CB TO 6 METRE TRANSVERTER 
BY ANDRE BOTES ZS2ACP

 

It recently became evident, with the tremendous meteor scatter propagation on 50Mhz, how many people were interested in 6 metres but could not join in the fun because they had only FM transcievers or no 6m equipment at all.

This easy modification will allow the homebrewer to construct an external transverter to be used in conjunction with an SSB CB set to which no major modifications have to be done at all!
The mixer circuit described here is similar to that used for the 7Mhz conversion (see RADIO ZS, October 1997 and April 1998) but with important differencesin the tuned circuits and choice of crystal.The sum of the CB frequency plus the mixer's crystal frequency will determine where in the 6m band you will come out.
Note that this project is intended to drive a recycled commercial or other VHF amplifier that you will need to acquire yourself. It should have a pre-driver stage of its own since the output from this unit's pre-driver is very low - only a couple of milliwatts.
Since a 40 Channel CB set will give you 400kHz coverage in the band, choose a crystal that will place you in the segment of th 6m band where you wish to operate. (As the DX section is in the low part of the band, ie 50.000 to 50.200, this will be the choice in the majority of cases)
Channel 1 on all CB sets is 26.965 Mhz and a crystal of 23.035 would be needed for 50 Mhz exactly. This is an oddball frequency, so check for a 23.000 Mhz crystal in the junk box as this will work nicely.
The oscillator used in this projectoperates at the fundamental frequency of the crystal, and you should ensure that the correct frequency is generated when you power it up! An overtone crystal may well be marked 23 Mhz but it will actually oscillate at a fraction - a submultiple - of its marked frequency in this circuit!
Populating the board is pretty straightforward. Ensure that you do not deviate from the capacitor values as stated and keep all connections as short as possible.
The TX output power of the CB set must be turned to no more than 100mW otherwise saturation of the mixer will result.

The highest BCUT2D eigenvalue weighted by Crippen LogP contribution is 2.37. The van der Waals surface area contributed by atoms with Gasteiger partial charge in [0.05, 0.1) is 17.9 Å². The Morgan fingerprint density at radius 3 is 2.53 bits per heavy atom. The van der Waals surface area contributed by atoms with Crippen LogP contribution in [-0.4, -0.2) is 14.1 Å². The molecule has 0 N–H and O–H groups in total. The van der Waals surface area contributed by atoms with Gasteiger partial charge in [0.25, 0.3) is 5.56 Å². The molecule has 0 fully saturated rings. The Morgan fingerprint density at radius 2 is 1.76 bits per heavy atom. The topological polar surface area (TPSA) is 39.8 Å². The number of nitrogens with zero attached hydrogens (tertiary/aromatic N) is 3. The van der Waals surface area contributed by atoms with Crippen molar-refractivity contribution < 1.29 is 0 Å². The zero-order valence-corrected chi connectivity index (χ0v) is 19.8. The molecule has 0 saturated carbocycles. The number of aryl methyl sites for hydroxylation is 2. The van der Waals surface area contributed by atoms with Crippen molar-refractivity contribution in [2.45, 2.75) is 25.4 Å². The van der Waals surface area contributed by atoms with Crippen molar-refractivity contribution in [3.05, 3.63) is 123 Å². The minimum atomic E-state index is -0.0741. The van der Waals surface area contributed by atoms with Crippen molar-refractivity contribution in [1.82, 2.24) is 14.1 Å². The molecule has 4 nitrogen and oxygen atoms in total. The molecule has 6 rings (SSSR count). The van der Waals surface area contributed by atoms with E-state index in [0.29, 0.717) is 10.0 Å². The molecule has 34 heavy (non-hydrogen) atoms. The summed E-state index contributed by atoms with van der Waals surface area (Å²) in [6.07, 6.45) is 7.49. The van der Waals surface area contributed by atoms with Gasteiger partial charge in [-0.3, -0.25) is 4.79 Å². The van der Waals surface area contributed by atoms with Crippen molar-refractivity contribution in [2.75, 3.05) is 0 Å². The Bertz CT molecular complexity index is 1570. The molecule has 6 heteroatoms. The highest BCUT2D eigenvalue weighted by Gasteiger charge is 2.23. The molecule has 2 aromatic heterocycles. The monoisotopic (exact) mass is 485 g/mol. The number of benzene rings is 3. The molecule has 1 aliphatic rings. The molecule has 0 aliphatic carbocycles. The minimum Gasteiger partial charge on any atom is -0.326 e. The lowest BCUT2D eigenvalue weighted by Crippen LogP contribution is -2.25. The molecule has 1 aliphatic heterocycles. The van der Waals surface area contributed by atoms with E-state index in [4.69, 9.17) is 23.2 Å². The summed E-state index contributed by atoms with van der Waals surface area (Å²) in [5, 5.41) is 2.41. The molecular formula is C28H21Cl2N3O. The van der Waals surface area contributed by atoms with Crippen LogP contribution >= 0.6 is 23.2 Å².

FIG 1: Circuit Diagram of Transverter

The gain of the pre-driver and linear amplifier added after the mixer board will determine the final output on 6 Metres. I managed to scrounge the final out of a commercial "no name brand" VHF radio, biased it for SSB operation and am quite happy with the resulting 10 watts.
The linear amplifier that you select should also have its own antenna relay, the "receive" contact of which should be connected to the terminal marked REC ANT on the mixer board.
If you wish to use the mixer only for receiving 6 metre signals, you can connect your antenna direct to this point, of course.


FIG 2: Overlay


FIG 3: Block Diagram


FIG 4: PC Board

ALIGNMENT RECEIVER
Set the preset potentiometer to mid position. Select a channel on the CB set to receive an appropriate 6 metre signal, the frequency of which will be the sum of the oscillator and the CB frequency. A strong local station or beacon would be ideal.
Adjust the input trimmer (the 80pF capacitor at T1) for strongest received signal. The result should be very good.
Final tweaking of the CB's front end may improve the signal even further. (I made provision for adding a low noise pre-amp to my unit at a later stage but found this to be unnecessary)

ALIGNMENT TRANSMITTER
Connect a frequency counter to the output of the TX mixer marked "To Separate Predriver". Switch the CB set to transmit in the AM mode. Adjust the 80pF transmit trimmer near T3 so that the counter displays a frequency in the 50Mhz range (depending on the crystal you have selected), thus ensuring that the filter is suppressing the unwanted mixer frequencies.
To adjust the output to the exact frequency, each crystal should be selected in turn and its associated trimmer tweaked for an appropriate reading on the counter. If a 50Mhz receiver is available and a small length of wire is attached to where the frequency counter was connected, you should be able to monitor yourself on the receiver.

FIG 5: The Completed Transverter

INPUT And OUTPUT COILS
The 6mm formers seen in the photograph were removed from an old Pye Westminster transciever, but almost any 5 to 7mm former would do as long as the pins line up with the PC board. The coils are not fitted with slugs.
Should sufficient interest be shown, I will consider publishing options for adding FM to the CB set and a complete linear amplifier, including a pre-driver, that will be suitable for use with the mixer board described above.

Andre Botes ZS2ACP, zs2acp@mweb.co.za

 

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